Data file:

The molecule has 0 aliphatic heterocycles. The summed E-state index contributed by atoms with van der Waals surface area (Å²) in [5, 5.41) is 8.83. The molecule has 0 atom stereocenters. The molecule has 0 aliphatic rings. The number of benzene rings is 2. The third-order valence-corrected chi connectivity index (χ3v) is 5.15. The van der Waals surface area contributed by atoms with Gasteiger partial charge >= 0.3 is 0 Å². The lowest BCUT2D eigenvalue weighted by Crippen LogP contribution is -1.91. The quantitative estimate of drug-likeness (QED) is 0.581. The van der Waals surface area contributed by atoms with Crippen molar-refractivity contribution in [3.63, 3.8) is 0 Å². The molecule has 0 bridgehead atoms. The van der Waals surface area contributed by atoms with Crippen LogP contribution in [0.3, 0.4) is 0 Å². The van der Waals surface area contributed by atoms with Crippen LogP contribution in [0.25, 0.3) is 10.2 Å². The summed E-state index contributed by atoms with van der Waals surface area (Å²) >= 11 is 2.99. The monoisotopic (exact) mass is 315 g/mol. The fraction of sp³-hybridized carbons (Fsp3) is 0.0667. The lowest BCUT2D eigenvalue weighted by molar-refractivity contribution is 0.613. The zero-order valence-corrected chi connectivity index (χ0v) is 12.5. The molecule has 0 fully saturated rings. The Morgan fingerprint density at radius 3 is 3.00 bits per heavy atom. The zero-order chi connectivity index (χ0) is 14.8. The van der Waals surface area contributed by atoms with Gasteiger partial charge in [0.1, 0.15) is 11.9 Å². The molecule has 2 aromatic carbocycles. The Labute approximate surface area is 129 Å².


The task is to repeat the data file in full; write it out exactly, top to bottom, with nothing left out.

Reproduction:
The molecule has 0 aliphatic heterocycles. The summed E-state index contributed by atoms with van der Waals surface area (Å²) in [5, 5.41) is 8.83. The molecule has 0 atom stereocenters. The molecule has 0 aliphatic rings. The number of benzene rings is 2. The third-order valence-corrected chi connectivity index (χ3v) is 5.15. The van der Waals surface area contributed by atoms with Gasteiger partial charge >= 0.3 is 0 Å². The lowest BCUT2D eigenvalue weighted by Crippen LogP contribution is -1.91. The quantitative estimate of drug-likeness (QED) is 0.581. The van der Waals surface area contributed by atoms with Crippen molar-refractivity contribution in [3.63, 3.8) is 0 Å². The molecule has 0 bridgehead atoms. The van der Waals surface area contributed by atoms with Crippen LogP contribution in [0.3, 0.4) is 0 Å². The van der Waals surface area contributed by atoms with Crippen LogP contribution in [0.25, 0.3) is 10.2 Å². The summed E-state index contributed by atoms with van der Waals surface area (Å²) >= 11 is 2.99. The monoisotopic (exact) mass is 315 g/mol. The fraction of sp³-hybridized carbons (Fsp3) is 0.0667. The lowest BCUT2D eigenvalue weighted by molar-refractivity contribution is 0.613. The zero-order valence-corrected chi connectivity index (χ0v) is 12.5. The molecule has 0 fully saturated rings. The Morgan fingerprint density at radius 3 is 3.00 bits per heavy atom. The zero-order chi connectivity index (χ0) is 14.8. The van der Waals surface area contributed by atoms with Gasteiger partial charge in [0.1, 0.15) is 11.9 Å². The molecule has 2 aromatic carbocycles. The Labute approximate surface area is 129 Å².